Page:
Straits Times: Mon, Jul 30
WE THANK Dr Ho Hua Chew for his commentary ('Preserving Singapore's green heartland'; July 14) and subsequent writers on the issue ('City of gardens doesn't make a garden city' by Dr Isaac Seow En' and 'Preserve the natural connection' by
Mrs Katrina Dub'e', July 19; and 'Wildlife affected by excessive development' by Mr Steven Chong, Forum Online, last Monday).
Greenery has always had an important place in the planning for Singapore. Despite being land-scarce, we have set aside close to 10 per cent of Singapore's total land area for parks and nature reserves.
In addition to the nature reserves, another 18 nature areas have been retained in the current Master Plan 2008.
Where possible, nature areas with rich bio-diversity are integrated into parks and other recreational spaces, so that they are accessible and available for public enjoyment.
We will be increasing our parks and open spaces within the next 10 to 15 years from about 3,600ha to 4,200ha. This will enable us to offer a greater diversity of recreational areas and green spaces.
We have to be judicious in land allocation.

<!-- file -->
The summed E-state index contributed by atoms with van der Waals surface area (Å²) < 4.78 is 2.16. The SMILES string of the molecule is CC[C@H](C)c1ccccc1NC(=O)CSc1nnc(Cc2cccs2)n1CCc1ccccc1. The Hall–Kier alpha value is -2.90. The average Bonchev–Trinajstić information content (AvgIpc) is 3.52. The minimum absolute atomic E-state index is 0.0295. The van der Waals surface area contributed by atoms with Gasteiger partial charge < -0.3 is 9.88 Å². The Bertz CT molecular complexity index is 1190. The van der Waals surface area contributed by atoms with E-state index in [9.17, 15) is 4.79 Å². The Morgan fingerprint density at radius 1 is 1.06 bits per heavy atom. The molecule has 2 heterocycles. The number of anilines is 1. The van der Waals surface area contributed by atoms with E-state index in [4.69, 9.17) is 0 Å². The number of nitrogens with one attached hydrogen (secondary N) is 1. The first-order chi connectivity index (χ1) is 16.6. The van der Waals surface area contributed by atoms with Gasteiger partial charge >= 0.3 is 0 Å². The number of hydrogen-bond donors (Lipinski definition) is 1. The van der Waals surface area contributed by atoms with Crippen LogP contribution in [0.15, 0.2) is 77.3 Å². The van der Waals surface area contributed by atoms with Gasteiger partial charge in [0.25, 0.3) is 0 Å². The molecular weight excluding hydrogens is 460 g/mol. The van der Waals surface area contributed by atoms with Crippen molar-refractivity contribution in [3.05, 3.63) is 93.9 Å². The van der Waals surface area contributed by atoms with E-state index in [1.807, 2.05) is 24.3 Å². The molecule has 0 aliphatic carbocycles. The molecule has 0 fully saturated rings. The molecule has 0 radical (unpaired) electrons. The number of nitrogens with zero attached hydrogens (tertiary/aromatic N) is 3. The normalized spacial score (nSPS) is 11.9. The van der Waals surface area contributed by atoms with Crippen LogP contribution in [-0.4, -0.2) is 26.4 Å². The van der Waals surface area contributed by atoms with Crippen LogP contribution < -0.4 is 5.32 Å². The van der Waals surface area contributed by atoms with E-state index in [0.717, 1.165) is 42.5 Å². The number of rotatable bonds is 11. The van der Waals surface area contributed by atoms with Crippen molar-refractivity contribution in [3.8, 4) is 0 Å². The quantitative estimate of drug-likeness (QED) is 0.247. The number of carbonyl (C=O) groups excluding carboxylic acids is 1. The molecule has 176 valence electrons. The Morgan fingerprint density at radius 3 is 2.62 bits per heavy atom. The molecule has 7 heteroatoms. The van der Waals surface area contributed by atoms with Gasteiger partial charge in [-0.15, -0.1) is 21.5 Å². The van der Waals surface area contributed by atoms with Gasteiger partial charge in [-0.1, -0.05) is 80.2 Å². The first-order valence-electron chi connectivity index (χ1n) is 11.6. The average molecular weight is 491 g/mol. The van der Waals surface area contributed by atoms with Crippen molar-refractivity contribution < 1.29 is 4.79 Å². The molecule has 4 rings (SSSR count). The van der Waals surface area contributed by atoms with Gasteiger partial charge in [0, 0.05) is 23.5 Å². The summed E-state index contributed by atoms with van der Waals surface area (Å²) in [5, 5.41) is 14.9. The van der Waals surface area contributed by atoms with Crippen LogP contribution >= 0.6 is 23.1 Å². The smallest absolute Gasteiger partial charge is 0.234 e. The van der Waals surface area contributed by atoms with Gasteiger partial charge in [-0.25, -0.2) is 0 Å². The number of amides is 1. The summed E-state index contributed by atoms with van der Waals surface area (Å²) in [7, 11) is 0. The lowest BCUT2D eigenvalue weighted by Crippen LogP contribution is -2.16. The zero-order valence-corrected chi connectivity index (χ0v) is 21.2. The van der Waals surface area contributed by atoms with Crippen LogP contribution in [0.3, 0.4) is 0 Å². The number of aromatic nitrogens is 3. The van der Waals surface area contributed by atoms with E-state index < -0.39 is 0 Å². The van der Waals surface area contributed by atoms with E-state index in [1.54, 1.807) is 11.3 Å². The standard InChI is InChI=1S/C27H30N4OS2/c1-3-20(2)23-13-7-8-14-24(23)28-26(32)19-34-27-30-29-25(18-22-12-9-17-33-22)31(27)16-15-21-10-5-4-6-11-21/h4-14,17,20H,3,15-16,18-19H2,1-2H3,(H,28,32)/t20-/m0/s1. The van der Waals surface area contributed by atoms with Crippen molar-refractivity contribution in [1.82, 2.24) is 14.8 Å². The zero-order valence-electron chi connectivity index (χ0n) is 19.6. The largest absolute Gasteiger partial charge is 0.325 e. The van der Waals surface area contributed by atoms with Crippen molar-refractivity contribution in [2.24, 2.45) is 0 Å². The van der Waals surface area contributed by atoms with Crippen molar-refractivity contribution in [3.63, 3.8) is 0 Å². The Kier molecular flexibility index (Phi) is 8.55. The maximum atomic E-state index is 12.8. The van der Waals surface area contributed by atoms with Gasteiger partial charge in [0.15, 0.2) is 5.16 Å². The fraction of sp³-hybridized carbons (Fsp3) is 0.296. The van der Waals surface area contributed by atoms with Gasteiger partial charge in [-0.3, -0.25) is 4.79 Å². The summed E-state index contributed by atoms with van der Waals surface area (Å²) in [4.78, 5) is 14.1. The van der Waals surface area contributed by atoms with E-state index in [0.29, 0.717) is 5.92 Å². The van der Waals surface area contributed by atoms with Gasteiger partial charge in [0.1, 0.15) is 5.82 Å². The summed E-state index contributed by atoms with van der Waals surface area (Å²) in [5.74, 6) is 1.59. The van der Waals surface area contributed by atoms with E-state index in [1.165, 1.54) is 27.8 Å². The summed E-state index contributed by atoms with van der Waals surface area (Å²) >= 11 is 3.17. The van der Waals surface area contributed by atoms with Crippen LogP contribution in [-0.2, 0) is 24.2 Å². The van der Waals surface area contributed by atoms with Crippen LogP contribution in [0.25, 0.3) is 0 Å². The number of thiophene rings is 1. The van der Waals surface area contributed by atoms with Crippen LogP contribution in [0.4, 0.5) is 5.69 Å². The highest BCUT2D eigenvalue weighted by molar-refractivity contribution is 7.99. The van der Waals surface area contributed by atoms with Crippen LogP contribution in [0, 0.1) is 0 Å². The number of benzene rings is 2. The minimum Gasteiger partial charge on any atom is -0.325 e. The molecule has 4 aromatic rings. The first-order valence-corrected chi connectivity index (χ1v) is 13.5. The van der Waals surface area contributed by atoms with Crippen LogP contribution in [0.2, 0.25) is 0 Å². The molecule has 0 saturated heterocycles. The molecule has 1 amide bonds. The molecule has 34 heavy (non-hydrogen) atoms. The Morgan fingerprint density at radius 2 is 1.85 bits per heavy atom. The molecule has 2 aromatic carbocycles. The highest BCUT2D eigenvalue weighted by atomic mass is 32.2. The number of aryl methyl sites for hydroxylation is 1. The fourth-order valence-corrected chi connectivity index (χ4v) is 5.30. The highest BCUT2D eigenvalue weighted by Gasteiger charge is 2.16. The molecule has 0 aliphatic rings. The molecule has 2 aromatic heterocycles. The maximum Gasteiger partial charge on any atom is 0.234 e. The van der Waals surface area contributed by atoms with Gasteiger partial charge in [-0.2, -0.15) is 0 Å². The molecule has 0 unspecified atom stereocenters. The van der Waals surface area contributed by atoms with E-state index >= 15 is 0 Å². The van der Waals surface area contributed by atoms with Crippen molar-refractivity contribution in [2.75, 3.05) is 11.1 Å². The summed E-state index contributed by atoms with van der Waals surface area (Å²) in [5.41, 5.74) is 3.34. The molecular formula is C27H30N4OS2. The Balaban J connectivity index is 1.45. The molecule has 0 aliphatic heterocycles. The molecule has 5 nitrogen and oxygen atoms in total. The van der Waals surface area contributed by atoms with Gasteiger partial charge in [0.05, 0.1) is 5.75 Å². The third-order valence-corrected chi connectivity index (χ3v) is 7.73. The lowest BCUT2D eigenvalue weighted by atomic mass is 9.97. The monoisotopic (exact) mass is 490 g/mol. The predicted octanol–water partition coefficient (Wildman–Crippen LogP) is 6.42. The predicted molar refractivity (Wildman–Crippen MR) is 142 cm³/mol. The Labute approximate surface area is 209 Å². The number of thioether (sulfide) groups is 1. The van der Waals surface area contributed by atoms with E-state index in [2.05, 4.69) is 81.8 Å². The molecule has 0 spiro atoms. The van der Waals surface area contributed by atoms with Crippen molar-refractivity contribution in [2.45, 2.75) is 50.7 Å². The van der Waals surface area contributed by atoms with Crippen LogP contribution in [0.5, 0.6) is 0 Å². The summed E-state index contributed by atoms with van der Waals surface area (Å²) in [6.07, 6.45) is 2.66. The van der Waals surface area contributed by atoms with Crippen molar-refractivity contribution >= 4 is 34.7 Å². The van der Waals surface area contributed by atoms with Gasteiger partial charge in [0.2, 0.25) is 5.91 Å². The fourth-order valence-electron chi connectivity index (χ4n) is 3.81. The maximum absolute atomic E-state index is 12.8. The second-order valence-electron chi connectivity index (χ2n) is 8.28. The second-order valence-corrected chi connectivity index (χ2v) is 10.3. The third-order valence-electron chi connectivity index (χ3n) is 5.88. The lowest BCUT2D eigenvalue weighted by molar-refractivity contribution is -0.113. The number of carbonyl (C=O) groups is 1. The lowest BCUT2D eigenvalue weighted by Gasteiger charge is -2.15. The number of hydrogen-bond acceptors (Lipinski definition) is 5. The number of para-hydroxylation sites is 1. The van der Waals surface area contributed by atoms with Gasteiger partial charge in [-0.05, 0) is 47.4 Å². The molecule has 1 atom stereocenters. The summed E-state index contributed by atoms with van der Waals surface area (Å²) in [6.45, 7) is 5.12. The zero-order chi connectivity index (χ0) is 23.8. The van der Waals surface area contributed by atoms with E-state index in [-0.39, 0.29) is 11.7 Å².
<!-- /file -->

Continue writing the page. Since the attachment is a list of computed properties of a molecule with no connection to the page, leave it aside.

Besides land for parks and open spaces, we also need to cater for other competing needs such as industry, housing, defence, transport, basic utilities and so on. Land is allocated for these activities in the Master Plan, which is reviewed every five years.
This requires discipline and a delicate balance in land use because land is a scarce resource in Singapore.
While we wish we could have an abundance of everything, the reality is that we need to strike a careful balance among the many competing needs of a nation-state. Land earmarked for other uses will eventually need to be developed when the need arises.
Putting aside land for parks and open spaces is not the only option available to us.
Our public agencies and community have done well working together to find our own solutions to improve the quality of greenery and to integrate greenery deeply into our cityscape.
Efforts like the Community in Bloom, the park connector network, the ABC Waters Programme and encouraging more skyrise greenery will bring greenery closer to homes and transform Singapore into a City in a Garden.
Some 47 per cent of Singapore is covered in greenery despite urbanisation, a collective achievement that we can be proud of.
Through good planning and collaboration with public agencies and the community, we can certainly strive to do better in the years to come.
Tan See Nin
Director (Physical Planning)
Urban Redevelopment Authority
Martin Koh | 86666 944 | R020968Z
Sherry Tang | 9844 4400 | R020241C
Senior Sales Director
DTZ Debenham Tie Leung (SEA) Pte Ltd (L3006301G)
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